It was true that Fang became tempered by Zedwig, once he allowed himself to be, and on occasion he wondered if he was losing his edge to the mage. It was directly after one of these negotiations that he stood with him and watched the relieved and sorrowful humans leave: relieved for their lives, and sorrowful for their loss of independence. As the guards around them began relaxing and moving onto the next topic with the chink of weapons and the low murmur of male voices, Fang looked over at Zedwig, who always had a sense of regret about him, even long ago when he first came to know him well at the palace, and now was no exception to the rule. He never asked the mage what could be wrong; he had always known it was him that was wrong, the confrontation of which made a certain rebellious fury rise in him that he didn’t want to pursue right now, but still, at this moment, he badly wanted to ask for the normal way it felt to simply inquire after another’s well-being. He touched Zedwig’s arm.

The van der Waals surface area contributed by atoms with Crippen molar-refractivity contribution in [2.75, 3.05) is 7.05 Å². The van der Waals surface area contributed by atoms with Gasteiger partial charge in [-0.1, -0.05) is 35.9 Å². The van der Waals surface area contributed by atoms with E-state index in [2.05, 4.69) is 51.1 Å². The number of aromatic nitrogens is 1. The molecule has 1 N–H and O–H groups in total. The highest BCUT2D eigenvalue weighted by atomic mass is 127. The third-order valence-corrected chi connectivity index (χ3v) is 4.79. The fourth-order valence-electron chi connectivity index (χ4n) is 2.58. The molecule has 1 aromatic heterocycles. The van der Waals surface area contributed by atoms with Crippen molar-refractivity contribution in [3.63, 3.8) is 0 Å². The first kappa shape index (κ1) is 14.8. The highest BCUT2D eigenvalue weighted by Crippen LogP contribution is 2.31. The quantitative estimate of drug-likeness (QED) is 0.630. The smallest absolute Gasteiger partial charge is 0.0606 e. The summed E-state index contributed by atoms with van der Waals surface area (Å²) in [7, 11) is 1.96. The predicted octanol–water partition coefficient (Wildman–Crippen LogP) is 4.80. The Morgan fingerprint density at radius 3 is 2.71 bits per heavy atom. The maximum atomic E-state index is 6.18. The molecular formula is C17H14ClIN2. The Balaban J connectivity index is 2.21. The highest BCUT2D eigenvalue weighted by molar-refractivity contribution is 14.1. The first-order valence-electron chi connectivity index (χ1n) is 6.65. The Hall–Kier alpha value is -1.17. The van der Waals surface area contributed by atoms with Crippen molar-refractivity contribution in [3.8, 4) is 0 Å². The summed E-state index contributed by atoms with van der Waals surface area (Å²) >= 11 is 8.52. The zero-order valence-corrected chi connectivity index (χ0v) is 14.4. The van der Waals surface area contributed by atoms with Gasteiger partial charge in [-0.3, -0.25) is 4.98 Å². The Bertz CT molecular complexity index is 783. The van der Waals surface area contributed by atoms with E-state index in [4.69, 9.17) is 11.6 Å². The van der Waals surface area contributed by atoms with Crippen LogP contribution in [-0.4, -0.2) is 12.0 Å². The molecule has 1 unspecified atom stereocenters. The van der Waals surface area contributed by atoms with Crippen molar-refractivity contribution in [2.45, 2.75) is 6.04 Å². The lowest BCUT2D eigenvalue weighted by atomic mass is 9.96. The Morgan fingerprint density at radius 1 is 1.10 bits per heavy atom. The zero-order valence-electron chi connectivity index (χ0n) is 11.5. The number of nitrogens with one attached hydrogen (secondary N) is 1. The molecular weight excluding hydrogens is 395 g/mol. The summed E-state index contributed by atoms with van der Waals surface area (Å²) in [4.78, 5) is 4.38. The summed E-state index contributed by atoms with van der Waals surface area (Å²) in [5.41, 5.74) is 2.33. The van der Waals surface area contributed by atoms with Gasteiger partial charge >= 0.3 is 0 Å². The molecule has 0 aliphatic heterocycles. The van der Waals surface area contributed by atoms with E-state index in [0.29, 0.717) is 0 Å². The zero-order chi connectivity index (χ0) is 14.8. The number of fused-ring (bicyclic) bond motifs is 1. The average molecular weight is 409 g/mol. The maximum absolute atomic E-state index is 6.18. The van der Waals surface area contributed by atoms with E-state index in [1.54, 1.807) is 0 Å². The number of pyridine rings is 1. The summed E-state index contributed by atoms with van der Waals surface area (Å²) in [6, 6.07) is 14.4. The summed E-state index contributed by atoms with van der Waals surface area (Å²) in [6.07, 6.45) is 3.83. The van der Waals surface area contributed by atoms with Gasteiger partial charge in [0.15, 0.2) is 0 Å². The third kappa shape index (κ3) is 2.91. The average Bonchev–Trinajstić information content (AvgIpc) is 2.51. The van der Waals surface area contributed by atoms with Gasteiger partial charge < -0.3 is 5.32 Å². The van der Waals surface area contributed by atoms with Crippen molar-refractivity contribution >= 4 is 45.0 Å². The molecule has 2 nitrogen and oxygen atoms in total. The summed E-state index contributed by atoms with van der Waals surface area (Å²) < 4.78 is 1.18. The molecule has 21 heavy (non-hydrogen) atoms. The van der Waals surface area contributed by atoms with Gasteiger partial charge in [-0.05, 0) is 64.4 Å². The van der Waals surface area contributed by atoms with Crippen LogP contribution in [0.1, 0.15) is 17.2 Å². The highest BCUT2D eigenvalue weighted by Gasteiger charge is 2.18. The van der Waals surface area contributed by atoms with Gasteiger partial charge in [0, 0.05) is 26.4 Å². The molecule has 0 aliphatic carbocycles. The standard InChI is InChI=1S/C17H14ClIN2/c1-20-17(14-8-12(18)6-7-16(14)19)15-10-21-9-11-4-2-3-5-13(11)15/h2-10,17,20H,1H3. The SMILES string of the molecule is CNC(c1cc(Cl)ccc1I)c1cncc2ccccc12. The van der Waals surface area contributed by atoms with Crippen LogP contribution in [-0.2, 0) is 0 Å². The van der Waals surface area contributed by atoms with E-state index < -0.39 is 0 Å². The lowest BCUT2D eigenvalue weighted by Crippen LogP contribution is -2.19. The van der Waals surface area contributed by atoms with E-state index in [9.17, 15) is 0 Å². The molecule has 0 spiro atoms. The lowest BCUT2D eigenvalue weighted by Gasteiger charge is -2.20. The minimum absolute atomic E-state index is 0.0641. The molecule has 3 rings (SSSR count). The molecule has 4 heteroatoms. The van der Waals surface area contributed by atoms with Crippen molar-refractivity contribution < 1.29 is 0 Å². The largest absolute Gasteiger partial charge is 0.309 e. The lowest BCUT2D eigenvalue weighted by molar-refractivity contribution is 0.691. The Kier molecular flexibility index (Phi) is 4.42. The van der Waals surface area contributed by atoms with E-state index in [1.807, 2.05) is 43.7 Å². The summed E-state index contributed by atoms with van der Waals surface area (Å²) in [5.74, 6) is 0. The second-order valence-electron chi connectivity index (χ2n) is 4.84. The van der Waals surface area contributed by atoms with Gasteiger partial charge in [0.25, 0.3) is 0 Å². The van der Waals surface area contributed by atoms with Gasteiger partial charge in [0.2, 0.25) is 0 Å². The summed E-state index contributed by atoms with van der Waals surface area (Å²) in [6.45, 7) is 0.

“What is it?” he whispered to Zedwig, whose attention immediately shifted to Fang, although the regret on his features lingered. Zedwig looked at him wearily and did not deign to respond, although it wasn’t haughtiness that caused his silence, but conflict over how much to say. “Do you need another healer?” he asked him, but regretted it instantly, for Zedwig began to withdraw, looking pained.

“Zedwig,” he said to him as he stepped away, and then, feeling very conscientious of an eavesdropping guard nearby, he drew himself up and began again. “Mage Zedwig,” he said, forcefully. Zedwig stopped immediately, although Fang hadn’t compelled him to do it, at least not with the artifact he possessed.